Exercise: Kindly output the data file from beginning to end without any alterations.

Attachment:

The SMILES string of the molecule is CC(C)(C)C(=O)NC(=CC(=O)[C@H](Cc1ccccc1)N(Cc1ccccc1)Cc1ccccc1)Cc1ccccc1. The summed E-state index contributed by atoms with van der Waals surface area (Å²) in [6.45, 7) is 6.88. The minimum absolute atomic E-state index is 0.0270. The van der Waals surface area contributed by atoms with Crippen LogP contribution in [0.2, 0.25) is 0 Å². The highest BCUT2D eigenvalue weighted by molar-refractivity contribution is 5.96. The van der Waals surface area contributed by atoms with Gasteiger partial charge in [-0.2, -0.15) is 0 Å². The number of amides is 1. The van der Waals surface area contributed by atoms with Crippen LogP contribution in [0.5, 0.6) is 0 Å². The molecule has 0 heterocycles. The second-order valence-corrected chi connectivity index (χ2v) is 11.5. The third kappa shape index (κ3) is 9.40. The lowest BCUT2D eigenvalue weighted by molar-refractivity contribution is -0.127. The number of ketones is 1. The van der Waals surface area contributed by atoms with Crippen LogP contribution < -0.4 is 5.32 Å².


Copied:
The SMILES string of the molecule is CC(C)(C)C(=O)NC(=CC(=O)[C@H](Cc1ccccc1)N(Cc1ccccc1)Cc1ccccc1)Cc1ccccc1. The summed E-state index contributed by atoms with van der Waals surface area (Å²) in [6.45, 7) is 6.88. The minimum absolute atomic E-state index is 0.0270. The van der Waals surface area contributed by atoms with Crippen LogP contribution in [0.2, 0.25) is 0 Å². The highest BCUT2D eigenvalue weighted by molar-refractivity contribution is 5.96. The van der Waals surface area contributed by atoms with Gasteiger partial charge in [-0.2, -0.15) is 0 Å². The number of amides is 1. The van der Waals surface area contributed by atoms with Crippen LogP contribution in [0.5, 0.6) is 0 Å². The molecule has 0 heterocycles. The second-order valence-corrected chi connectivity index (χ2v) is 11.5. The third kappa shape index (κ3) is 9.40. The lowest BCUT2D eigenvalue weighted by molar-refractivity contribution is -0.127. The number of ketones is 1. The van der Waals surface area contributed by atoms with Crippen LogP contribution < -0.4 is 5.32 Å².